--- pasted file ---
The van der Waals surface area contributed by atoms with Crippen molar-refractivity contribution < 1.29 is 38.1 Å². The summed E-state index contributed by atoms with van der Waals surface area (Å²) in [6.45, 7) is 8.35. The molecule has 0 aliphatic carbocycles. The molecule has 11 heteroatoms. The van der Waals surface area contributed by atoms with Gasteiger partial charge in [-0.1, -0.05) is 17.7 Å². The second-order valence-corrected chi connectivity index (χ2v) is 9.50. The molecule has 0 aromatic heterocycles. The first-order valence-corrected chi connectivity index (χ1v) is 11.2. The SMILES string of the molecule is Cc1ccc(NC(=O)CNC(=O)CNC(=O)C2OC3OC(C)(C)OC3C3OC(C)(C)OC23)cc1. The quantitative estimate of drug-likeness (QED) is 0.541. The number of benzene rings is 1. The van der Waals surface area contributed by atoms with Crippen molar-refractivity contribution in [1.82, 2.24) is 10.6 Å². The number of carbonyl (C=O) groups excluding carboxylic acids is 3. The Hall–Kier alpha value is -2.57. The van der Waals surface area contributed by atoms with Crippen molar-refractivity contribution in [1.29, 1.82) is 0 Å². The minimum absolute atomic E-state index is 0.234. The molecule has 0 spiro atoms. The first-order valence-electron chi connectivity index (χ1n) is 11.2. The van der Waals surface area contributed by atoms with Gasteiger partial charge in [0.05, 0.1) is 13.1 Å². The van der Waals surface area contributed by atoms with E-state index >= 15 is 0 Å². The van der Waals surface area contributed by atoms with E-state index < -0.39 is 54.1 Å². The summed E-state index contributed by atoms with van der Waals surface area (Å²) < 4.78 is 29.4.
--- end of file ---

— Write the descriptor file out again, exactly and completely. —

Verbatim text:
The van der Waals surface area contributed by atoms with Crippen molar-refractivity contribution < 1.29 is 38.1 Å². The summed E-state index contributed by atoms with van der Waals surface area (Å²) in [6.45, 7) is 8.35. The molecule has 0 aliphatic carbocycles. The molecule has 11 heteroatoms. The van der Waals surface area contributed by atoms with Gasteiger partial charge in [-0.1, -0.05) is 17.7 Å². The second-order valence-corrected chi connectivity index (χ2v) is 9.50. The molecule has 0 aromatic heterocycles. The first-order valence-corrected chi connectivity index (χ1v) is 11.2. The SMILES string of the molecule is Cc1ccc(NC(=O)CNC(=O)CNC(=O)C2OC3OC(C)(C)OC3C3OC(C)(C)OC23)cc1. The quantitative estimate of drug-likeness (QED) is 0.541. The number of benzene rings is 1. The van der Waals surface area contributed by atoms with Crippen molar-refractivity contribution in [1.82, 2.24) is 10.6 Å². The number of carbonyl (C=O) groups excluding carboxylic acids is 3. The Hall–Kier alpha value is -2.57. The van der Waals surface area contributed by atoms with Crippen molar-refractivity contribution in [1.29, 1.82) is 0 Å². The minimum absolute atomic E-state index is 0.234. The molecule has 0 spiro atoms. The first-order valence-electron chi connectivity index (χ1n) is 11.2. The van der Waals surface area contributed by atoms with Gasteiger partial charge in [0.05, 0.1) is 13.1 Å². The van der Waals surface area contributed by atoms with E-state index >= 15 is 0 Å². The van der Waals surface area contributed by atoms with E-state index < -0.39 is 54.1 Å². The summed E-state index contributed by atoms with van der Waals surface area (Å²) < 4.78 is 29.4.